Wednesday, December 17, 2008

I <3 Mahalo Answers

According to Mahalo CEO Jason Calacanis, the thing that you do where somebody asks you a question on a the web, and then you answer them, is called a "knowledge exchange." I always just called it "fun."

As an online friend once said about me, "If you happen to ask an open-ended question around her, you will find your question answered." I enjoy working with information, and there's nothing more satisfying than finding the answer to a tough question through research.

I've been the go-to person for questions at my office and in my circle of friends for years, especially for questions about language, science and cooking.

So it's no surprise that I am in love with Mahalo Answers.

Mahalo Answers is a lot like Yahoo Answers, which has been around a while. Essentially, peoople ask and answer questions in a Web-based format. The askers look at all the responses, and choose the best answer. But there are a few key differences.

First, there is a real emphasis on quality of the answers. Citations, and refutations are encouraged. I dabbled in Yahoo Answers for a while, but found there were a lot of stupid questions and snarky answers. It really turned me off.

Second, there is a monetary system that can allow you to earn money when using Mahalo Answers. You buy Mahalo Dollars, and then can offer them as tips as part of the questions you ask. The person you select with the best answer gets the tip. Then you can eventually cash out your tips and actually make money. Not only is the making money angle cool, in theory, this also helps to increase the quality of an answer, or at least the number of responses.

Third, the Mahalo Answers is incorporated into Mahalo's Search Engine Results pages. So people who surf over to Mahalo's page on, say, Bob Dylan, can see the questions that people have asked about him. If they have a question that is not answered on the Search results page or in those Mahalo Answers questions, they can hop over to Mahalo Answers and ask it themselves.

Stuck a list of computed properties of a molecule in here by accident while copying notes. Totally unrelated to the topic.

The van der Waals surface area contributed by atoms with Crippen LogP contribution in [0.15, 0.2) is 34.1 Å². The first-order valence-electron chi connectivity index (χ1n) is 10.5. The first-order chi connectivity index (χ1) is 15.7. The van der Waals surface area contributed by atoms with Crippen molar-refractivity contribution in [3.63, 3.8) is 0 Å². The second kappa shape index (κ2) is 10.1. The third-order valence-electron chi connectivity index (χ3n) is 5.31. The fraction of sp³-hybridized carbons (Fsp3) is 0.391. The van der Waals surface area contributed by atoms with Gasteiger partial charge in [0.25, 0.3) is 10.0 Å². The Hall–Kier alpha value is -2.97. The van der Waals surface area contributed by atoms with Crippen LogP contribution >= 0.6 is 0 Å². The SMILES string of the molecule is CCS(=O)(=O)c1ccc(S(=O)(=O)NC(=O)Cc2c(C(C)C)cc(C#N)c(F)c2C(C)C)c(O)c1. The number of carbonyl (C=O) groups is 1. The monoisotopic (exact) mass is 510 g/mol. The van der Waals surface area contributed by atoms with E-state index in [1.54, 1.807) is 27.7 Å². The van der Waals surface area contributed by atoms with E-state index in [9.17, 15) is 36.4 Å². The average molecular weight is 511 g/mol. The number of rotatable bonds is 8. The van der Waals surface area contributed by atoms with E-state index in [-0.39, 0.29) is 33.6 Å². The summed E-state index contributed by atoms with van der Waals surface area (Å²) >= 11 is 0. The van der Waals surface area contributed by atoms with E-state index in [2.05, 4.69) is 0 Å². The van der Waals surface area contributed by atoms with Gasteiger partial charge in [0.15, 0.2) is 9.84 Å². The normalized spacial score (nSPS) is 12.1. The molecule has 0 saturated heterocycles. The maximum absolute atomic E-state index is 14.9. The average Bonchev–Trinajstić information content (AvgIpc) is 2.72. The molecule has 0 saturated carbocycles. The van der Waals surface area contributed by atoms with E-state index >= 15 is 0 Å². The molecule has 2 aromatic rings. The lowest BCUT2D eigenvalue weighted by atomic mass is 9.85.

Fourth, there's already a community of people built up around Mahalo that is working with Mahalo Answers. This includes guides who work for Mahalo, like me, and others who simply enjoy the site.

And the types of questions that are asked and answered are quite varied. I've seen very few questions so far that didn't have at least two answers, even the very technical or obscure ones.

So, to sum it up in Reading Rainbow style:

"Do you like helpingn people find answers to their questions? Or do you have some questions you haven't been able to answer but want to? Then heck out Mahalo Answers. You'll be glad you did...but you don't have to take my word for it."

2 comments:

Matthew Wayne Selznick said...

I can't help but point out that when someone asks you a question and then you answer them, that's not a knowledge "exchange."

In order for it to be an exchange, the person answering the question (giving knowledge) would have to receive knowledge from the person who asked the question.

More accurately, what Jason's talking about is a knowledge transmission.

Even though there was no question asked... is that answer worth seventy five cents? :-)

The musishian said...

Nah, just two cents.

Thanks for the clarification.

I'd counter that the ability to comment on answers, to refute, add sources, or simply say "neat!" does allow for more two-way interaction. There is at least the possiblity for exchange going on.